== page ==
Regulated by autonomic nervous system Enteric division Myenteric plexus / plexus of Auerbach Submucosal plexus / plexus of Meissner Able to function independently from rest of nervous system Linked to CNS by extrinsic sympathetic and parasympathetic nerves Sympathetic nerves decrease GI secretions & motility Parasympathetic nerves increase GI secretion and motility

19 Mouth Parts of Digestive System
Mouth formed by several parts: Cheeks Lips / labia Labial frenulum Orbicularis Vestibule Oral cavity proper Fauces Hard and soft palate Uvula Palatoglossal and palatopharyngeal arch

20 Figure 23.4

21 Tongue Skeletal muscle and mucous membrane
Helps form floor of oral cavity Extrinsic muscles Intrinsic muscles Lingual frenulum Papillae Fungiform Filiform Circumvallate Foliate Lingual glands Lingual lipase

22 Salivary Glands Release saliva to oral cavity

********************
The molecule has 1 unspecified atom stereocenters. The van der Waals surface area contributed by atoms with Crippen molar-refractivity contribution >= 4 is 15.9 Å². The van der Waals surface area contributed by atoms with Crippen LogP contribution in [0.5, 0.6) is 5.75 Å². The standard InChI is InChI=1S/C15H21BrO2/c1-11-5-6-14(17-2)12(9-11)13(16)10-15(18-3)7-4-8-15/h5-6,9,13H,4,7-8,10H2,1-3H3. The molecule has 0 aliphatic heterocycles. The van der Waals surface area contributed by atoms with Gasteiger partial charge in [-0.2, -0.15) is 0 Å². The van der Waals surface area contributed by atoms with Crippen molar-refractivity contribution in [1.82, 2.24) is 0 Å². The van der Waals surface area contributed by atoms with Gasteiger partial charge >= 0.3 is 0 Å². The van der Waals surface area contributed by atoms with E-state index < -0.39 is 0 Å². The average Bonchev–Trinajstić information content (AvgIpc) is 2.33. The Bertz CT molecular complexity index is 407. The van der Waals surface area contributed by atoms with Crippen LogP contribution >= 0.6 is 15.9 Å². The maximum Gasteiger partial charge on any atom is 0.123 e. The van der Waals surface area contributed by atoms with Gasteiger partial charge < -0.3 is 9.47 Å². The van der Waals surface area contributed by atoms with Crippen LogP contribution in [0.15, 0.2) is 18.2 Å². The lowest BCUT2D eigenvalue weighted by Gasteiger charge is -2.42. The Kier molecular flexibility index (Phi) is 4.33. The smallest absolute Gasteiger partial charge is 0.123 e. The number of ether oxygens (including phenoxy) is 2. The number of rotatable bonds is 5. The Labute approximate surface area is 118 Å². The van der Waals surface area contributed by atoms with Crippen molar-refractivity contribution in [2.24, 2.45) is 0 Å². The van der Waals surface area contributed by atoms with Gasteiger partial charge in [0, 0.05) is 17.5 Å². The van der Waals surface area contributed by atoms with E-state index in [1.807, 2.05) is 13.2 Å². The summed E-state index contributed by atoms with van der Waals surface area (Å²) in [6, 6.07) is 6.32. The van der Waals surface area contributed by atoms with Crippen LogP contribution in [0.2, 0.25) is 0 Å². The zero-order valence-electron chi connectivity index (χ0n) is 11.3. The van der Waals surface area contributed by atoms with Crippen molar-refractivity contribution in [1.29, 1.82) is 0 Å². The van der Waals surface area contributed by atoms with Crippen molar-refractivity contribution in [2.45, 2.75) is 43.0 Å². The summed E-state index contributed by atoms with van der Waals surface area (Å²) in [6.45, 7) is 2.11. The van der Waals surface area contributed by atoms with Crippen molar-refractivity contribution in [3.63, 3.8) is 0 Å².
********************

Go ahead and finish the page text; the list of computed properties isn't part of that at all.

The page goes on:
3 pairs of salivary glands Parotid Submandibular Sublingual

23 Composition of Saliva 99.5 % water 0.5% other solutes
Ions Mucus Immunoglobulin A Enzymes Salivation controlled by autonomic nervous system Stimulated by various mechanisms

24 Figure 23.5

25 Teeth External regions Internal components Crown Root Neck Enamel
Dentin Cementum Pulp cavity PulpRoot canals Apical foramen

26 Figure 23.6

27 Teeth Dentitions Deciduous teeth – first set
Permanent teeth – secondary Carry out mechanical digestion by mastication Creates bolus Salivary amylase Breakdown starch Lingual lipase Breakdown triglycerides

28 Figure 23.7

29 Pharynx Composed of skeletal muscle Lined by mucous membrane
Nasopharynx Oropharynx Laryngopharynx

30 Esophagus Collapsible muscular tube through esophageal hiatus of diaphragm Mucosa Submucosa contains areolar connective tissue Muscularis Skeletal muscle Upper and lower esophageal sphincter Adventitia Attaches esophagus to nearby structures Secrets mucus and transports food

31 Figure 23.8

32 Deglutition Stages of swallowing Voluntary Pharyngeal Esophageal
Mouth to oropharynx Pharyngeal Deglutition center in medulla oblongata and pons Closing of epiglottis Involuntary Esophageal Peristaltic contractions

33 Figure 23.9a,b

34 Figure 23.9c

35 Table 23.2

36 Stomach Serves as mixing chamber and storage area for ingested food